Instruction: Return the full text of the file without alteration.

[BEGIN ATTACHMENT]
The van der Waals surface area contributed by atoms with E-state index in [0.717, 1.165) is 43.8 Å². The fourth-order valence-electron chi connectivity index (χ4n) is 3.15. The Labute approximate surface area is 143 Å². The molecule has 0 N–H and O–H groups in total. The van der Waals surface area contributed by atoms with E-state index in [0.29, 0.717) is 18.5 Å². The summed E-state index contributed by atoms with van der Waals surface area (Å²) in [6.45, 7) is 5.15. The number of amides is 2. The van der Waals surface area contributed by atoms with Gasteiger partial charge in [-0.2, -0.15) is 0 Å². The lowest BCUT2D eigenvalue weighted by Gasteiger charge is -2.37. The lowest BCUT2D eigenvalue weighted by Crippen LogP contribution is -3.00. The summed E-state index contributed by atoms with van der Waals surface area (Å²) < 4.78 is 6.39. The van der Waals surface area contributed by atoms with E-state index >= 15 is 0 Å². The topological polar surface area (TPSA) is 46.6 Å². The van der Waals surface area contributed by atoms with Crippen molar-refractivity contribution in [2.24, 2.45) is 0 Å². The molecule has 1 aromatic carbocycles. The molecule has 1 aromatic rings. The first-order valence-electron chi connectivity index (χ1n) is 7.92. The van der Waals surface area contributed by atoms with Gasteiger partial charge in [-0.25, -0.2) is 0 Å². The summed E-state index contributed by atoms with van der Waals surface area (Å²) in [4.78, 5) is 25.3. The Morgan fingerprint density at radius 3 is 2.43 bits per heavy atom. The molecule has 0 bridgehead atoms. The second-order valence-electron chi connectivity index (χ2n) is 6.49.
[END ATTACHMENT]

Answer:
The van der Waals surface area contributed by atoms with E-state index in [0.717, 1.165) is 43.8 Å². The fourth-order valence-electron chi connectivity index (χ4n) is 3.15. The Labute approximate surface area is 143 Å². The molecule has 0 N–H and O–H groups in total. The van der Waals surface area contributed by atoms with E-state index in [0.29, 0.717) is 18.5 Å². The summed E-state index contributed by atoms with van der Waals surface area (Å²) in [6.45, 7) is 5.15. The number of amides is 2. The van der Waals surface area contributed by atoms with Gasteiger partial charge in [-0.2, -0.15) is 0 Å². The lowest BCUT2D eigenvalue weighted by Gasteiger charge is -2.37. The lowest BCUT2D eigenvalue weighted by Crippen LogP contribution is -3.00. The summed E-state index contributed by atoms with van der Waals surface area (Å²) < 4.78 is 6.39. The van der Waals surface area contributed by atoms with E-state index >= 15 is 0 Å². The topological polar surface area (TPSA) is 46.6 Å². The van der Waals surface area contributed by atoms with Crippen molar-refractivity contribution in [2.24, 2.45) is 0 Å². The molecule has 1 aromatic carbocycles. The molecule has 1 aromatic rings. The first-order valence-electron chi connectivity index (χ1n) is 7.92. The van der Waals surface area contributed by atoms with Gasteiger partial charge in [-0.25, -0.2) is 0 Å². The summed E-state index contributed by atoms with van der Waals surface area (Å²) in [4.78, 5) is 25.3. The Morgan fingerprint density at radius 3 is 2.43 bits per heavy atom. The molecule has 0 bridgehead atoms. The second-order valence-electron chi connectivity index (χ2n) is 6.49.